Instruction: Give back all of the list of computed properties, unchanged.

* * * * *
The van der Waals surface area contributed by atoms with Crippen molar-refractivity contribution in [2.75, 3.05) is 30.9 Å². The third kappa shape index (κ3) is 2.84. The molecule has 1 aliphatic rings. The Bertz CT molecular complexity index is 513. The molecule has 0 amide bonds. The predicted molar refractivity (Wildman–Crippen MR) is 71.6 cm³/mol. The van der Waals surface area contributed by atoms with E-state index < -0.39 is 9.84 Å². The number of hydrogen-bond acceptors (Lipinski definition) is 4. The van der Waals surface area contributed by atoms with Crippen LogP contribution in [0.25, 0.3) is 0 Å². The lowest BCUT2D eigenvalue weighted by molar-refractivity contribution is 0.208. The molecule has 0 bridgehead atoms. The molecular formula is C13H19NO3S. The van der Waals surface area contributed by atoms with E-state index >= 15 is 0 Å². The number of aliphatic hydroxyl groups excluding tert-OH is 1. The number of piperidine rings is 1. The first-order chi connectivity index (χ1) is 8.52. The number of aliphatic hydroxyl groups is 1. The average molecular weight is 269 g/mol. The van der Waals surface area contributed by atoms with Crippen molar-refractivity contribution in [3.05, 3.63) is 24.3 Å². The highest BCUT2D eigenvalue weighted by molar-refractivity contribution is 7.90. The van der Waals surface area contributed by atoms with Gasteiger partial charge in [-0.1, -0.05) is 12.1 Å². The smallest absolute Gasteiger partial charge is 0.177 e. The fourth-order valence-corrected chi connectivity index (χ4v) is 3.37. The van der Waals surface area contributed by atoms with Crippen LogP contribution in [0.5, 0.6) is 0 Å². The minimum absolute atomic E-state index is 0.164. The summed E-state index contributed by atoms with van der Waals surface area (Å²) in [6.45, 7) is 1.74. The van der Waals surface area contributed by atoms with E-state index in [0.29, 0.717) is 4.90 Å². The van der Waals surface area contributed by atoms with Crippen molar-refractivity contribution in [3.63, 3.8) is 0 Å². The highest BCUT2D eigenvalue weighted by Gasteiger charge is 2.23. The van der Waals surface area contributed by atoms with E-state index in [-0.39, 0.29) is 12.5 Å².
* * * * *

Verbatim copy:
The van der Waals surface area contributed by atoms with Crippen molar-refractivity contribution in [2.75, 3.05) is 30.9 Å². The third kappa shape index (κ3) is 2.84. The molecule has 1 aliphatic rings. The Bertz CT molecular complexity index is 513. The molecule has 0 amide bonds. The predicted molar refractivity (Wildman–Crippen MR) is 71.6 cm³/mol. The van der Waals surface area contributed by atoms with E-state index < -0.39 is 9.84 Å². The number of hydrogen-bond acceptors (Lipinski definition) is 4. The van der Waals surface area contributed by atoms with Crippen LogP contribution in [0.25, 0.3) is 0 Å². The lowest BCUT2D eigenvalue weighted by molar-refractivity contribution is 0.208. The molecule has 0 bridgehead atoms. The molecular formula is C13H19NO3S. The van der Waals surface area contributed by atoms with E-state index >= 15 is 0 Å². The number of aliphatic hydroxyl groups excluding tert-OH is 1. The number of piperidine rings is 1. The first-order chi connectivity index (χ1) is 8.52. The number of aliphatic hydroxyl groups is 1. The average molecular weight is 269 g/mol. The van der Waals surface area contributed by atoms with Crippen molar-refractivity contribution in [3.05, 3.63) is 24.3 Å². The highest BCUT2D eigenvalue weighted by molar-refractivity contribution is 7.90. The van der Waals surface area contributed by atoms with Gasteiger partial charge in [-0.1, -0.05) is 12.1 Å². The smallest absolute Gasteiger partial charge is 0.177 e. The fourth-order valence-corrected chi connectivity index (χ4v) is 3.37. The van der Waals surface area contributed by atoms with Crippen LogP contribution in [0.5, 0.6) is 0 Å². The minimum absolute atomic E-state index is 0.164. The summed E-state index contributed by atoms with van der Waals surface area (Å²) in [6.45, 7) is 1.74. The van der Waals surface area contributed by atoms with E-state index in [0.29, 0.717) is 4.90 Å². The van der Waals surface area contributed by atoms with Crippen molar-refractivity contribution in [3.63, 3.8) is 0 Å². The highest BCUT2D eigenvalue weighted by Gasteiger charge is 2.23. The van der Waals surface area contributed by atoms with E-state index in [-0.39, 0.29) is 12.5 Å².